HALLS CREEK, Australia -- Doctors say alcoholism is so prevalent in parts of Australia's Kimberley region that teens with fetal alcohol syndrome have babies with the same problems.
Girls as young as 13 and 14 whose mothers were alcoholics have become alcoholics themselves and now are giving birth to babies with defects and brain damage, said Dr. David Shepherd, senior doctor at Halls Creek Hospital.
Anecdotal evidence from doctors suggests that nearly 30 percent of babies born in Halls Creek have been affected by alcohol in the womb, The Australian Broadcasting Corp. reported Monday.
Residents of the region are divided on whether tougher restrictions on alcohol, including prohibition, could help reduce the problem.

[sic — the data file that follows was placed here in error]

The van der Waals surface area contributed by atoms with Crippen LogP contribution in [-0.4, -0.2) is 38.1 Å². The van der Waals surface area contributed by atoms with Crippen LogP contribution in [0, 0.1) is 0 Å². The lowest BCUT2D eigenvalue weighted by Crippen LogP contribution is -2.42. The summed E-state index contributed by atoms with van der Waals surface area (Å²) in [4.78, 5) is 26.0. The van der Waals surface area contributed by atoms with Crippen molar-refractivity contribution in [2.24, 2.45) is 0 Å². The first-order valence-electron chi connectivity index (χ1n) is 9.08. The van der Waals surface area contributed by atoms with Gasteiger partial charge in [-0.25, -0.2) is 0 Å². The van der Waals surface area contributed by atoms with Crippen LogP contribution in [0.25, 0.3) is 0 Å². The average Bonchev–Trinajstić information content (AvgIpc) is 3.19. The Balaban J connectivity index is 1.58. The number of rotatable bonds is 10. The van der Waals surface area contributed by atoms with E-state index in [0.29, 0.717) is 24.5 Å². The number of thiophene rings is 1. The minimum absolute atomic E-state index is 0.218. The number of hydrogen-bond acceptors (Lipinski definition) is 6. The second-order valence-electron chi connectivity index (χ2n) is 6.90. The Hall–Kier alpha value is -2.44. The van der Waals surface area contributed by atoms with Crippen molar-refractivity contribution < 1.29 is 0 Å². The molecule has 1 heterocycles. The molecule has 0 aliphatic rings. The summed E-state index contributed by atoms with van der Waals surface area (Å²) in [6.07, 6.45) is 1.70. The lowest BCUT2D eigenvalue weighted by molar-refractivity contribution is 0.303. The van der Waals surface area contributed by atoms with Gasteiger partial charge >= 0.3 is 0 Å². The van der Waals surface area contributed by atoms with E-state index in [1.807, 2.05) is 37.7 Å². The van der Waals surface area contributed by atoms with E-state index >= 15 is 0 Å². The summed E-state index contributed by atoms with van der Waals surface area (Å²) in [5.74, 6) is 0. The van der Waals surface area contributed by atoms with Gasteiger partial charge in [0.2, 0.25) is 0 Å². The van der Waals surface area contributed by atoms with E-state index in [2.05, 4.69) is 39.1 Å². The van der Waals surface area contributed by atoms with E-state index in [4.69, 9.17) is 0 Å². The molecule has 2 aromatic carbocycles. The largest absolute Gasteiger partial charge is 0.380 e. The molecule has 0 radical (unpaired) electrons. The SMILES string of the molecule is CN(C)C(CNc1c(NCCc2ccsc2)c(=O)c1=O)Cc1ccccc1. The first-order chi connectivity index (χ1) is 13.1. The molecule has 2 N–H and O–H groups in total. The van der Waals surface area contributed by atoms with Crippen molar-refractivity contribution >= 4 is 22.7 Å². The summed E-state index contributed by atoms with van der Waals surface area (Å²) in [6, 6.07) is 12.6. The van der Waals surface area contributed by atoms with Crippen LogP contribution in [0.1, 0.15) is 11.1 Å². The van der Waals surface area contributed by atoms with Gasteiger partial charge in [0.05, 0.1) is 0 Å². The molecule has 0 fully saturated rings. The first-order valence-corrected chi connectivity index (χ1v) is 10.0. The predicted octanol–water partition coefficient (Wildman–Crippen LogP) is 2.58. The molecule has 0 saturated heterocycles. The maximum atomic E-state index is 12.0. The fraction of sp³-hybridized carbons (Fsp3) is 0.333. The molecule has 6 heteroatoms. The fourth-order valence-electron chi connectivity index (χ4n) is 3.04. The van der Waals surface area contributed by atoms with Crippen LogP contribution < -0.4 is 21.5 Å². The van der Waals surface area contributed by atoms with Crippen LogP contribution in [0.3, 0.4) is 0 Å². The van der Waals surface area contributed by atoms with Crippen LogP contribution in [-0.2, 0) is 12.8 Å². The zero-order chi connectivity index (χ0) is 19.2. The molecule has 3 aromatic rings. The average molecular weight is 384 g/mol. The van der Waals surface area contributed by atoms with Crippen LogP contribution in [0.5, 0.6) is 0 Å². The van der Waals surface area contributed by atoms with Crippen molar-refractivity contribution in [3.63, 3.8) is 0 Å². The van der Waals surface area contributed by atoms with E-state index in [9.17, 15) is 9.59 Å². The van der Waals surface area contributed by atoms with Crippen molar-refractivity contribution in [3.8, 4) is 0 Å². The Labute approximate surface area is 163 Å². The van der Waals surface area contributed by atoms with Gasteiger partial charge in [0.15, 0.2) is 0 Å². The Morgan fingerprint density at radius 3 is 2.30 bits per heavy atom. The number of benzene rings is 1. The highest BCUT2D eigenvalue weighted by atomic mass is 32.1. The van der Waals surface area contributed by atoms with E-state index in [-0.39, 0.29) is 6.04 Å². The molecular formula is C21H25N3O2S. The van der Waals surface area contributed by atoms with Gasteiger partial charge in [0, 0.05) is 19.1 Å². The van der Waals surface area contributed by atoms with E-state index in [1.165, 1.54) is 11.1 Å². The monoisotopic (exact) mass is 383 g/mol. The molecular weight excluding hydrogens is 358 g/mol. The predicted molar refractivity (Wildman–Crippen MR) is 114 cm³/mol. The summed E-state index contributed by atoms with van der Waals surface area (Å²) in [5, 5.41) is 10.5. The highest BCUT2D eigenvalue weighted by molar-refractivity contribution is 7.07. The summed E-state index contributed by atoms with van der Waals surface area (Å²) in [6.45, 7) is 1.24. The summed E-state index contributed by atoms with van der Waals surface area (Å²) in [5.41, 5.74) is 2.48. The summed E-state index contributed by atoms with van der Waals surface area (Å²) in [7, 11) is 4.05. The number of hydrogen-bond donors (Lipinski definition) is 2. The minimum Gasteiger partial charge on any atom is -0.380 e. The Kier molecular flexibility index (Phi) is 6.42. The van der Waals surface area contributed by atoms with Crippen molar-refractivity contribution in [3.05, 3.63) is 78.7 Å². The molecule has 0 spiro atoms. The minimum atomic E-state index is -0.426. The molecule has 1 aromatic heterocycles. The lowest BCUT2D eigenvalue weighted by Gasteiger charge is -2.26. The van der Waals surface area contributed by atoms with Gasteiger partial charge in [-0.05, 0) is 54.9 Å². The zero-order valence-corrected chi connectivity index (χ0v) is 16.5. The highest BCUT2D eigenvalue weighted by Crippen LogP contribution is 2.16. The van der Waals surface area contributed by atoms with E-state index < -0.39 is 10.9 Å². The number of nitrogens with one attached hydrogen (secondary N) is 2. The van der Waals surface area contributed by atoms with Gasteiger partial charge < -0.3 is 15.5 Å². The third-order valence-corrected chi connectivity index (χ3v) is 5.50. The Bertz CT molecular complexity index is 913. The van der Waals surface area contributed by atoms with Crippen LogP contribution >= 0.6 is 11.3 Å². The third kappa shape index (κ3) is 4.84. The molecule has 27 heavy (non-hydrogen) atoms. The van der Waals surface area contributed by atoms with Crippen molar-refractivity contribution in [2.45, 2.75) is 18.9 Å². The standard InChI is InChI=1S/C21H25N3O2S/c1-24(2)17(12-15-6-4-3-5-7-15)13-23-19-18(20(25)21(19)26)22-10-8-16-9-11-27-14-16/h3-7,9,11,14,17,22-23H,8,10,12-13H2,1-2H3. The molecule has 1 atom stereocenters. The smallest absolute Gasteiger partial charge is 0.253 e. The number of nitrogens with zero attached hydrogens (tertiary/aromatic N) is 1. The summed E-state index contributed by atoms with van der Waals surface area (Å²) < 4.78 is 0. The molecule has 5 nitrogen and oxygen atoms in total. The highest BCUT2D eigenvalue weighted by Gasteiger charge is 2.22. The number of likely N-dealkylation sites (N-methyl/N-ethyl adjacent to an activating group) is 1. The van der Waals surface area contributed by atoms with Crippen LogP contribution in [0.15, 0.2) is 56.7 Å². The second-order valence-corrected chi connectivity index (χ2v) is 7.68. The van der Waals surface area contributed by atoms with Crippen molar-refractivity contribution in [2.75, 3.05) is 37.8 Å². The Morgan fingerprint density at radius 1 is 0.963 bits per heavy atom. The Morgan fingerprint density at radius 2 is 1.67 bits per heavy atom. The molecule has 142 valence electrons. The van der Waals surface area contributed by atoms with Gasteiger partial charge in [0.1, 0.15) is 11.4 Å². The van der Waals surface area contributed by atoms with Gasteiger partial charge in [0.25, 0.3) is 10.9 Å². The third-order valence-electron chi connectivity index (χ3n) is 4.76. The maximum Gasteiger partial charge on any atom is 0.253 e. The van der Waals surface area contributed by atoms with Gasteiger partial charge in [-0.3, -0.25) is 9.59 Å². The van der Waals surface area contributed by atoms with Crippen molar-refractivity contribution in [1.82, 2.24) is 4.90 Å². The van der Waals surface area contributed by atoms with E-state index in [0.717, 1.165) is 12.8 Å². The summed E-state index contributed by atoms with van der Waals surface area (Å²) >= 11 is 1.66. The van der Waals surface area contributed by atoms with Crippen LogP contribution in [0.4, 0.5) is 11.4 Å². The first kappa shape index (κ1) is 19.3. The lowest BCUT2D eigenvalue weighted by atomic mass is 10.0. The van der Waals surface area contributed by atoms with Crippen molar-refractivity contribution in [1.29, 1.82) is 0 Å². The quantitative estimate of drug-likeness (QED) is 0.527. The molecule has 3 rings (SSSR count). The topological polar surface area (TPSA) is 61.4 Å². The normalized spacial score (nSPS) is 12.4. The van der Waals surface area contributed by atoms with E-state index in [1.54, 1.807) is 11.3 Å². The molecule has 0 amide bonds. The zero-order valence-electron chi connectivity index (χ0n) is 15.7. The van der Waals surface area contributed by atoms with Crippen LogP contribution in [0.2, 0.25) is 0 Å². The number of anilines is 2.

Aboriginal elder Doreen Green said she favors tougher restrictions while hotel and bar owner Martin Pierson-Jones argues alcohol ID cards are the better solution.
"People who have got problems can be refused service," he said. "There are better ways of going (about it) than purely prohibition."
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